Measuring nonpolar organic contaminant partitioning in three Norwegian sediments using polyethylene passive samplers.
ABSTRACT Freely dissolved pore water concentrations of polycyclic aromatic hydrocarbons (PAHs), polychlorinated biphenyls (PCBs), penta- and hexachlorobenzene (PeCB and HCB), octachlorostyrene (OCS), p,p'-DDE and p,p'-DDD were measured in bottom sediments from three sites in Norway. Sediments were from Aker Brygge, site of a former shipyard in the inner part of Oslofjord, Frierfjord in the Grenlandsfjord area, impacted during the 50 year-long activity of a magnesium smelter plant, and from Kristiansand harbour, site with high industrial activity. Low density polyethylene (LDPE) membrane samplers were exposed to these sediments in laboratory incubation under constant and low-level agitation for periods of 1, 2, 6, 13, 23 and 50 days. Freely dissolved pore water concentrations were estimated from contaminant masses accumulated and sampling rates obtained from the measurement of kinetics of dissipation of performance reference compounds (PRCs). Marked differences in freely dissolved PAH concentrations and resulting organic carbon-normalised sediment-pore water partition coefficients, logK(TOC), between these three sediments could be observed despite the generally similar total sediment concentrations. In contrast with the PAH data, partitioning of PCBs and other organochlorine compounds (OCs) was relatively similar in all three sediments. For sediments from Frierfjord and Kristiansand, logK(TOC) values were lower for PCBs/OCs than for PAHs, indicating higher availability. Similar partitioning of PAHs and PCBs/OCs was found for sediments from Aker Brygge. No simple logK(oc)-logK(ow) relationships could model these data successfully. These results support the notion that the assessment of the risk posed by these compounds present in sediments in most cases requires actual measurement of contaminant availability.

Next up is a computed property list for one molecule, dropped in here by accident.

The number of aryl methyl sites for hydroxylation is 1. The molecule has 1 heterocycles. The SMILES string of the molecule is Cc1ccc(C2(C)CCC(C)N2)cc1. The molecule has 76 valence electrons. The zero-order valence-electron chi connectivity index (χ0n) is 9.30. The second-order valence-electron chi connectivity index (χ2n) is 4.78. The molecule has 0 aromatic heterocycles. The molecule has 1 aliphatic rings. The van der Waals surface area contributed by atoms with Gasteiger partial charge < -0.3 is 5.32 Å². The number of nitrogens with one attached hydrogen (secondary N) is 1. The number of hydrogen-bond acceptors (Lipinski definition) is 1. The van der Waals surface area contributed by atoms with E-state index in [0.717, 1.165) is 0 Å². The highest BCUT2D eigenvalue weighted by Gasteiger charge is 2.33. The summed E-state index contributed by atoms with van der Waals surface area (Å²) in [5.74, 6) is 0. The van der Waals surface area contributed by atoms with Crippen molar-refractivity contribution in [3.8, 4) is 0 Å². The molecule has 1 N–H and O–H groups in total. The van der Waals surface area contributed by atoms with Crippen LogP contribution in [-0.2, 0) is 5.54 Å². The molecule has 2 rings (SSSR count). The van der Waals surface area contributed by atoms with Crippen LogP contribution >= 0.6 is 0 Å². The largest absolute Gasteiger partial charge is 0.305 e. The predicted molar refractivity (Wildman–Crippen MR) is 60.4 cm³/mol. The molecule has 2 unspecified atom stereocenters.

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ABSTRACT: The effectiveness of many bioremediation systems for PAH-contaminated soil may be constrained by low contaminant bioaccessibility due to limited aqueous solubility or large sorption capacity. Information on the extent to which PAHs can be readily biodegraded is of vital importance in the decision whether or not to remediate a contaminated soil. In the present study the rate-limiting factors in methyl-β-cyclodextrin (MCD)-enhanced bioremediation of PAH-contaminated soil were evaluated. MCD amendment at 10 % (w/w) combined with inoculation with the PAH-degrading bacterium Paracoccus sp. strain HPD-2 produced maximum removal of total PAHs of up to 35 %. The desorption of PAHs from contaminated soil was determined before and after 32 weeks of bioremediation. 10 % (w/w) MCD amendment (M2) increased the Tenax extraction of total PAHs from 12 to 30 % and promoted degradation by up to 26 % compared to 6 % in the control. However, the percentage of Tenax extraction for total PAHs was much larger than that of degradation. Thus, in the control and M2 treatment it is likely that during the initial phase the bioaccessibility of PAHs is high and biodegradation rates may be limited by microbial processes. On the other hand, when the soil was inoculated with the PAH-degrading bacterium (CKB and MB2), the slowly and very slowly desorbing fractions (F sl and F vl ) became larger and the rate constants of slow and very slow desorption (k sl and k vl ) became extremely small after bioremediation, suggesting that desorption is likely rate limiting during the second, slow phase of biotransformation. These results have practical implications for site risk assessment and cleanup strategies.Biodegradation 24(3). · 2.17 Impact Factor